TWH – Last year the gruesome and brutal murder of 90-year-old, Akua Denteh drew international attention and outrage and brought a new focus to the unjust persecution and murder of many women, mostly elderly and poor, in the country of Ghana.
For a number of years, Human Rights advocates, and a host of organizations including the United Nations, have been calling for action to better protect older citizens and those with disabilities from “witch-hunts” which have continued to escalate in a number of countries.
Since Denteh’s murder last July, there has been a renewed demand globally for action to end the injustices of witch-hunts and to abolish the “witch” camps where women accused of being “witches” take refuge since they can no longer safely live in their own villages.
August 10 was declared “World Day against Witch Hunts” by the Pontifical Mission Societies which is under the jurisdiction of the Roman Catholic Pope. In September, the Akua Denteh Foundation was formed with the mission of educating residents in the Savannah region of Ghana and preventing the attacks and abuses targeting women who are alleged as being “witches.”
The Ghana Sociological and Anthropological Association issued a report in November with their recommendations to mitigate the violence directed at those accused of practicing “witchcraft.” And in December, the Advocacy for Alleged Witches (AFAW) founded by Leo Igwe announced its campaign, “Decade of Activism 2020-2030” focused on ending abuses linked to “witchcraft” allegations by 2030.
While the number of “witch” murders reported in Ghana appears to be declining, there are still dozens of reported cases each month in other countries.
Two recent projects in the news maybe help to garner more support for ending the injustices of witch-hunts and continue to bring greater awareness globally.
The documentary did not receive a nomination from the Academy, but its submission for consideration has continued to call attention to the underlying causes of “witchcraft” accusations and murders in Kenya. The Letter was reviewed by Variety last November and has continued to receive attention.
The Letter follows the Kamango family’s journey through an accusation of “witchcraft” leveled against the family matriarch, Margaret Kamango. While the movie does not address the broader impact of “witch” accusations and limits its focus to one family, it does shine a light on how evangelical beliefs inspire witchcraft accusations; and how those accusations are used for profit, in this case taking possession of Margaret Kamango valuable ancestral homestead.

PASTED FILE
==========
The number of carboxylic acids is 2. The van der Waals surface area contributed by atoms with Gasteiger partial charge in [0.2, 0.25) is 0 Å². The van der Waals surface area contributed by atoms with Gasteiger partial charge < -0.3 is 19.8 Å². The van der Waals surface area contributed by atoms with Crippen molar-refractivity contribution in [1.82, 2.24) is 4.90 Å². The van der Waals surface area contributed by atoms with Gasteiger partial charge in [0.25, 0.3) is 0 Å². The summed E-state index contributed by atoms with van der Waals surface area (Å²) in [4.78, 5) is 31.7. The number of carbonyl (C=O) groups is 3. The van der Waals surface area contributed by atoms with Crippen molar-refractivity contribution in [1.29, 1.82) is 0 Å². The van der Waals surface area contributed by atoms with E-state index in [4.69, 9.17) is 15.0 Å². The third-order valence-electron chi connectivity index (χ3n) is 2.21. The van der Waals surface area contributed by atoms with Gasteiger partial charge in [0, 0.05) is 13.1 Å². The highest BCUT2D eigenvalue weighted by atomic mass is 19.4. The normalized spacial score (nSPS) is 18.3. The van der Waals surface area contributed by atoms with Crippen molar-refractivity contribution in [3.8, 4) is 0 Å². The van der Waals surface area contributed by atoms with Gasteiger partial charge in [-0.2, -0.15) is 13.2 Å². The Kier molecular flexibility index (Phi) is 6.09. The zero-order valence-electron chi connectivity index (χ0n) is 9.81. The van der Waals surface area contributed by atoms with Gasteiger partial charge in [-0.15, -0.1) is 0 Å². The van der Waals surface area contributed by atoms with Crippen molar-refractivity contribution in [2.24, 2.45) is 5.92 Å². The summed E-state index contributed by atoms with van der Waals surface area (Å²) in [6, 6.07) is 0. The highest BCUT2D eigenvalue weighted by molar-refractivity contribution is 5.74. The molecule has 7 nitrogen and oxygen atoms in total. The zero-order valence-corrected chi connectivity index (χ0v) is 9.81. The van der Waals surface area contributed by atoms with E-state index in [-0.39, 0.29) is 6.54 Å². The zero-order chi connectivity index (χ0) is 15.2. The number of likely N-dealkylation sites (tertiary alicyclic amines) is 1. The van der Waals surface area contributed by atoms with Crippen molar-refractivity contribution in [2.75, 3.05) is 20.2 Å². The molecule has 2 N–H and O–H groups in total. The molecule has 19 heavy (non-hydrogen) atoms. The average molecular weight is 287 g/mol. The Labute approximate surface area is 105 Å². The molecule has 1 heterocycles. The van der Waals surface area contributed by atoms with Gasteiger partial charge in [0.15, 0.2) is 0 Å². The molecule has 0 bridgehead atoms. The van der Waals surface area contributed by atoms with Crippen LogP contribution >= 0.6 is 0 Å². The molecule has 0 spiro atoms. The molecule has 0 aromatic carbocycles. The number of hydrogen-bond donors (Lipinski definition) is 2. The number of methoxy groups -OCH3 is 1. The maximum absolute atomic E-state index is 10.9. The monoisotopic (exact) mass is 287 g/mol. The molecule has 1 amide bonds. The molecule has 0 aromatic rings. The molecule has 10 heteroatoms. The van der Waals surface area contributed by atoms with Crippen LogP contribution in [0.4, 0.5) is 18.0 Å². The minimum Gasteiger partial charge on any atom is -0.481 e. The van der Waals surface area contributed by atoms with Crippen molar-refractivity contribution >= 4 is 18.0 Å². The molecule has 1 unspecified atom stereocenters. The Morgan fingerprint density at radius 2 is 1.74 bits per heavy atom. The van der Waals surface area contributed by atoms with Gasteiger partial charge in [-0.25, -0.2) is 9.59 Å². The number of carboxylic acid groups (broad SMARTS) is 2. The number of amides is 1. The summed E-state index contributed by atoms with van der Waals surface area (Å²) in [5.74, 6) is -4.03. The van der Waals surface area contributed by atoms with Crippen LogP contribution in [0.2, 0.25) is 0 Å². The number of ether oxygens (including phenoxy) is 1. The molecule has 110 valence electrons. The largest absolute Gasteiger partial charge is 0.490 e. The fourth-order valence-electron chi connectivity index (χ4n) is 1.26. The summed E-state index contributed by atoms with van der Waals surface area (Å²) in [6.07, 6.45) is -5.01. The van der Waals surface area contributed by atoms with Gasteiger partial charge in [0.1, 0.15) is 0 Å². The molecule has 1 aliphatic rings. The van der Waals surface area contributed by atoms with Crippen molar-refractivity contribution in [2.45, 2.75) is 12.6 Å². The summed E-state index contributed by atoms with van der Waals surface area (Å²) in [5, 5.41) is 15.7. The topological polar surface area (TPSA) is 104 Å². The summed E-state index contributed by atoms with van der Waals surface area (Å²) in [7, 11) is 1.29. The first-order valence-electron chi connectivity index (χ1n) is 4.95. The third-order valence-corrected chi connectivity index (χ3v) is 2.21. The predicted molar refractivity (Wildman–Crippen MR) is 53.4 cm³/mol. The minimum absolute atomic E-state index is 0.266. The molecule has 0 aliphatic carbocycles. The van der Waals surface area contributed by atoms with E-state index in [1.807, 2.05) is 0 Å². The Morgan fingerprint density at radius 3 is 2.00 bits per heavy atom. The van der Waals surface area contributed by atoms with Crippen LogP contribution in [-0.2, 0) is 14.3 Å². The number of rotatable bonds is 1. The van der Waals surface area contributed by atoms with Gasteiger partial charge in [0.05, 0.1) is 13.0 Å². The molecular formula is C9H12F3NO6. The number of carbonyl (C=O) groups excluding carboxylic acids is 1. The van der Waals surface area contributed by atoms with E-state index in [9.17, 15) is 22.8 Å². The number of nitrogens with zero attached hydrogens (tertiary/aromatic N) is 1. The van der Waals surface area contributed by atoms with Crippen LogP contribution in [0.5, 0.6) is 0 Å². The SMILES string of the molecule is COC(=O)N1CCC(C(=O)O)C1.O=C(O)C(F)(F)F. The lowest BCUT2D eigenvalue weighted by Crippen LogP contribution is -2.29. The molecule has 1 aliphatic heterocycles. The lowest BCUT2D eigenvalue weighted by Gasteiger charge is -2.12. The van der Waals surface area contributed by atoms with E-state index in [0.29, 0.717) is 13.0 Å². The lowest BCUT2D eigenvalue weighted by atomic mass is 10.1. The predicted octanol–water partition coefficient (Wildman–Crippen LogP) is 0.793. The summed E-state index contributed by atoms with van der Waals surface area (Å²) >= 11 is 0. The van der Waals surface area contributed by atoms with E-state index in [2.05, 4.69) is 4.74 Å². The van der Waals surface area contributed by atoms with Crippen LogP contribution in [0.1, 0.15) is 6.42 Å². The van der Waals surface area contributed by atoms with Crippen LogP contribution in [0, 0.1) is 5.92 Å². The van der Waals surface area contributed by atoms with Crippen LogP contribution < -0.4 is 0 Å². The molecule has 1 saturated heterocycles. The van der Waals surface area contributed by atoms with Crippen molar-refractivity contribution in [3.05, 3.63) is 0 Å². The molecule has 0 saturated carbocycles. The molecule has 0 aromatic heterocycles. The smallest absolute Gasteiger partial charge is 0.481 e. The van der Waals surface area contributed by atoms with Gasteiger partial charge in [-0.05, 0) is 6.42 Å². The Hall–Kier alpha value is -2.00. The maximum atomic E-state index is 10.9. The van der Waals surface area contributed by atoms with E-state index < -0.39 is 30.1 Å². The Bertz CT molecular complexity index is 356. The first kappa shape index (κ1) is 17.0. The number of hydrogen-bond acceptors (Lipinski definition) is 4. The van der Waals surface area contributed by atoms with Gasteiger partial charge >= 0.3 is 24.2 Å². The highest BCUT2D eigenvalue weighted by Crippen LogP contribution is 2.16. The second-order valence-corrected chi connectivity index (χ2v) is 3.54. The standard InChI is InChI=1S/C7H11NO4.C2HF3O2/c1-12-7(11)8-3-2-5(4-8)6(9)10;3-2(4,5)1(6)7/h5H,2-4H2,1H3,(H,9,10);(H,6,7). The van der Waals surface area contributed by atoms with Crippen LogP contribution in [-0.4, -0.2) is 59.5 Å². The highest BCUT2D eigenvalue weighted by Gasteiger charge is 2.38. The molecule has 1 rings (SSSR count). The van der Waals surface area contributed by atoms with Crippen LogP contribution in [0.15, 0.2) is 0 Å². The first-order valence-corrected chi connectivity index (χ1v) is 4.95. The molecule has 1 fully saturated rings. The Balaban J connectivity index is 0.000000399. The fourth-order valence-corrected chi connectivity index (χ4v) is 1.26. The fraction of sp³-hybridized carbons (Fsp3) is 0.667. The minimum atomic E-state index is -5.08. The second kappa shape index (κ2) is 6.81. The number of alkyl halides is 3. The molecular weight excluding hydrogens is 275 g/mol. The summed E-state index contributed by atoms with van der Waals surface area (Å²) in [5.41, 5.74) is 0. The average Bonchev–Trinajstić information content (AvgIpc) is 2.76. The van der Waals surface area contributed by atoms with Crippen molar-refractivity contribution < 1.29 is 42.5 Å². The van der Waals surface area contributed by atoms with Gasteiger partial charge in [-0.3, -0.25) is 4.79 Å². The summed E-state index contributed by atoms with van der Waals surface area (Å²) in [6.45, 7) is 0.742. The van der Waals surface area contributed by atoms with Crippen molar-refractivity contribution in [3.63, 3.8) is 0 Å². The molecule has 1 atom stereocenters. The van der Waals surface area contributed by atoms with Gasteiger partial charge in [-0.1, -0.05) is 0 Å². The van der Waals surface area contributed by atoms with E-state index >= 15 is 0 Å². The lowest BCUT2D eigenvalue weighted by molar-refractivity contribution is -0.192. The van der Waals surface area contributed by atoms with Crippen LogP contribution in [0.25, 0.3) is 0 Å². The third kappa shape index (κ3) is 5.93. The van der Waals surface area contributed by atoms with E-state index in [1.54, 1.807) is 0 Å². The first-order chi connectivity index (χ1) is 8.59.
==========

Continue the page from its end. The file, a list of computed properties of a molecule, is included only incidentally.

The film also delves into how patriarchal and colonial damage continues to impact Kenya. A recent article published by News 24 examined some of the current oppressive laws trace their origins back to colonial laws and ordinances, like the 1925 Vagrancy Act (repealed in 1997), and the Witchcraft Act. While the majority of the original colonial ordinances and the laws that replaced them were either repealed or amended, many still exist in a slightly diluted form and continue to be seen as oppressive and having a negative impact by Human Rights advocates.
The second project is the release of the album, “I’ve Forgotten Now Who I Used to Be” which is a collection of field recordings from the “witch” camps in Ghana. The album was produced by Ian Brennan and his wife Marilena Umuhoza Delli and is scheduled to be released on March 12 by Six Degrees Records.
The recordings feature untranslated lyrics in regional dialects and the minority languages of Mampruli and Dagbani. Some words may be indecipherable with little connection to dominant languages of the area like English or Akan. Umuhoza Delli and Brennan made the recordings at three different villages and they feature compositions that incorporate a variety of common objects, like branches, teapots, corn husks as accompaniments to the songs.
In an interview with Broadway World, Umuhoza Delli recalled her own experiences growing up in poverty as being part of the inspiration for the project, “My own mother is a disabled widow from Rwanda and is the same age as most of these women we met at the Witch Camps. We grew up poor, living in a factory. It is impossible for me to look at these women’s circumstance and not see my own mother and an inhumane fate that but for a matter of geography could as well have been hers. It is impossible to think that this practice continues in the 21st century.”
She went on to say, “Belief in witchcraft is sometimes used as simple scapegoating for the arrival of bad luck such as foul weather or illness. More commonly, it is a justification for pre-existing hate and prejudice. A member of my own family was driven out of her village in Malawi as a child after she was accused of being a witch due to having a white father–a fate that could have been my own if our places of birth were simply swapped.”
Brennan is an author and Grammy award-winning producer, and Umuhoza Delli is an author, filmmaker, and photographer and both have focused their careers on shining a light on those whose voices might otherwise be silenced or remain unheard. Some of their past projects have included the abuse and exploitation of those with albinism on Tanzania’s Ukerewe Island, genocide survivors in Rwanda and Cambodia, the homeless community in Oakland, California, and the prisoners at Zomba Prison in Malawi.
Editorial Note: TWH uses quotations on “witches,” “witchcraft” to delineate that there appears no association between the use of these terms in the article and modern Pagan or Witchcraft practices. The victims of these witch-hunts are typically not Pagans, Witches, or participating in any spiritual practice typically considered Pagan.